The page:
Some people see British poet Ira Lightman as a champion of poets whose verse is being shamelessly ripped off.
Others view him as a blowhard who delights in ruining other people's reputations.
Does Ira valiantly defend the original words and ideas of struggling poets? Or is his sleuthing just a way to feed his need for schadenfreude?
In this episode of the podcast, Leo and Nina do a little sleuthing of their own. In addition to Lightman, they talk with poet Paisley Rekdal, a victim of plagiarism, and self-described plagiarist-poet Kenneth Goldsmith.
01:40 A "fishy" poem.
3:02 "Who is this bloke?"
4:30 Ira's sleuthing methods.
5:45 A late Canadian parliamentary poet laureate's link to Tupac Shakur.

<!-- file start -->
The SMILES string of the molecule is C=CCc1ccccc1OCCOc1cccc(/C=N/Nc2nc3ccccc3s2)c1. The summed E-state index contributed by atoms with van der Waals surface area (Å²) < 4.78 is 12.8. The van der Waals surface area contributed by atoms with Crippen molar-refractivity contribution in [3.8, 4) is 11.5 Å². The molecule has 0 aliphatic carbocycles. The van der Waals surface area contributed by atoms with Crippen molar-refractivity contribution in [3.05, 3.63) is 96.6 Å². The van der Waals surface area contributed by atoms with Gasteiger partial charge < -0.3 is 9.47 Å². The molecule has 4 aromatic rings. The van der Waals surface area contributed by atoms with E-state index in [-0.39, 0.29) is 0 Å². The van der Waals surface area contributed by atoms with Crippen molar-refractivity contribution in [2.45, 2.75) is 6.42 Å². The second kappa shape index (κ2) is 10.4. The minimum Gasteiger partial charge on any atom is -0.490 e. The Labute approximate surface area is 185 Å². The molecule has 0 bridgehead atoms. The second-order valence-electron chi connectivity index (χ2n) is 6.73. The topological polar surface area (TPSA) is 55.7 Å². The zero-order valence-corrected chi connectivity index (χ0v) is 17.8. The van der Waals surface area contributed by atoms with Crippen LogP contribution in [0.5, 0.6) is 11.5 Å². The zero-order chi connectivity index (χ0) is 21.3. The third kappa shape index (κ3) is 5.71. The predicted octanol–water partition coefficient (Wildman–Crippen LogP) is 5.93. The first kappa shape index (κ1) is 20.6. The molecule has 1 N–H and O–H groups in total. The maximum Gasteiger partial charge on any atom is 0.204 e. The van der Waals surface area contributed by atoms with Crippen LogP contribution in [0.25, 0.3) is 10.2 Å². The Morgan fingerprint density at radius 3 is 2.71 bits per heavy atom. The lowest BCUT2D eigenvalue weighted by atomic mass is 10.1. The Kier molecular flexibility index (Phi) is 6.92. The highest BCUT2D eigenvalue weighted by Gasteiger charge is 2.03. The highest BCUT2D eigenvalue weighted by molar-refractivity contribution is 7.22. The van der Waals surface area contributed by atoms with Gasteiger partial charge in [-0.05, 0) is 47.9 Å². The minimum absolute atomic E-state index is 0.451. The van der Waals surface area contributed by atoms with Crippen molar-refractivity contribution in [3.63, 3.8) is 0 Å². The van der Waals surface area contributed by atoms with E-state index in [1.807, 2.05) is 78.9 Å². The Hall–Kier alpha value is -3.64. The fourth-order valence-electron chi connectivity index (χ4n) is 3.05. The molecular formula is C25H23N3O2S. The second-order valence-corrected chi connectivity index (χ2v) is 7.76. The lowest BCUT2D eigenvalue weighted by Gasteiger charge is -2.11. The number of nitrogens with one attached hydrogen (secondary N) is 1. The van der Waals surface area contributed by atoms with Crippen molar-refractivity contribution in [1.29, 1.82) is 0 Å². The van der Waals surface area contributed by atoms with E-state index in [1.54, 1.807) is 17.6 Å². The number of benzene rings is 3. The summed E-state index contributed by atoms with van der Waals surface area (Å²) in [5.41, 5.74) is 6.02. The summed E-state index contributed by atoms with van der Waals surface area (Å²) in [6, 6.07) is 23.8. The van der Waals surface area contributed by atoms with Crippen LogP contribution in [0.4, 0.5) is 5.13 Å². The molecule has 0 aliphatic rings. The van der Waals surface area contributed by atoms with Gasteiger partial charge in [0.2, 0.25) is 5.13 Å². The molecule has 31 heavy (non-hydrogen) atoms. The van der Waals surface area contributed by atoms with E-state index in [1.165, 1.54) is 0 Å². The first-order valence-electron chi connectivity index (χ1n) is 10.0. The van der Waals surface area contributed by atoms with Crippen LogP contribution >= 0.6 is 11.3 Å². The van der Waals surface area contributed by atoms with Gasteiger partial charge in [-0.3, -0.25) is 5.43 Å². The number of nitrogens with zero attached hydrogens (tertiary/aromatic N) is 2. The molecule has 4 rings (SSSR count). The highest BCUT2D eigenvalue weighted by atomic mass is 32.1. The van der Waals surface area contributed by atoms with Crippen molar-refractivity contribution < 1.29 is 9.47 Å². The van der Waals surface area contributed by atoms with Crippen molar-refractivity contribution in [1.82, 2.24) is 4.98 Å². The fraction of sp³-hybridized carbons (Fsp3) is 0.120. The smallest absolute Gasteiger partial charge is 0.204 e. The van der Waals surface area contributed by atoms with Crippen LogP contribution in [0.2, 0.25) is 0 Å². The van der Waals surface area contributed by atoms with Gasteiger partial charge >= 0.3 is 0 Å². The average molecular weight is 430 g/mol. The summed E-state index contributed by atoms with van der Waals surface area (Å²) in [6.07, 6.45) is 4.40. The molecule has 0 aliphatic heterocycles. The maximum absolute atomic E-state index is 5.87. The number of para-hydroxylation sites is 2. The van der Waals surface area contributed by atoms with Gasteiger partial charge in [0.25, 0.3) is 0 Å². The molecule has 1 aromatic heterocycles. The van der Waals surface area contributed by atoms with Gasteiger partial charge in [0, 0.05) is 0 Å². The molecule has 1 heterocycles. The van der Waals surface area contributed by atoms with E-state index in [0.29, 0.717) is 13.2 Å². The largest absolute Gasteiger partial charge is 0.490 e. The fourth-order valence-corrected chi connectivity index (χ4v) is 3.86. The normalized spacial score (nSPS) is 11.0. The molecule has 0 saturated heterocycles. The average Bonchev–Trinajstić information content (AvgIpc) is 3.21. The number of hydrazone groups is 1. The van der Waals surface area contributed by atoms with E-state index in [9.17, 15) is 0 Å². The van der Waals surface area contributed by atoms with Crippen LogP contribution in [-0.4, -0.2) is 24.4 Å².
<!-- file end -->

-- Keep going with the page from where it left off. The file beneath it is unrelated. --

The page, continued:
7:47 "A bit like restoring an old master."
9:34 A poet-victim responds to her plagiarizer.
12:15 The backlash against Ira.
13:10 The consequences of being outed as a plagiarist.
15:00 "I'm not the complete monster that people think I am."
17:05 The most British metaphor ever.
18:55 Ira responds to the charges against him, and to the metaphor.
17:10 What is plagiarism?
21:42 "An original act of unoriginal genius."
23:19 "Poets are always looking for ways to get a little bit of attention."
25:10 Sampling/quoting and acknowledgement.
26:03 Is Kenneth Goldsmith really a plagiarist?
29:20 A plagiarized poem or cultural appropriation?
31:38 It's about who has the power.
32:50 Nina's plagiarism story.
34:17 Leo's plagiarism story.
Big thanks to Tina Tobey, who sound-designed this episode, and to Mike Wilkins, the voice of The New York Times.
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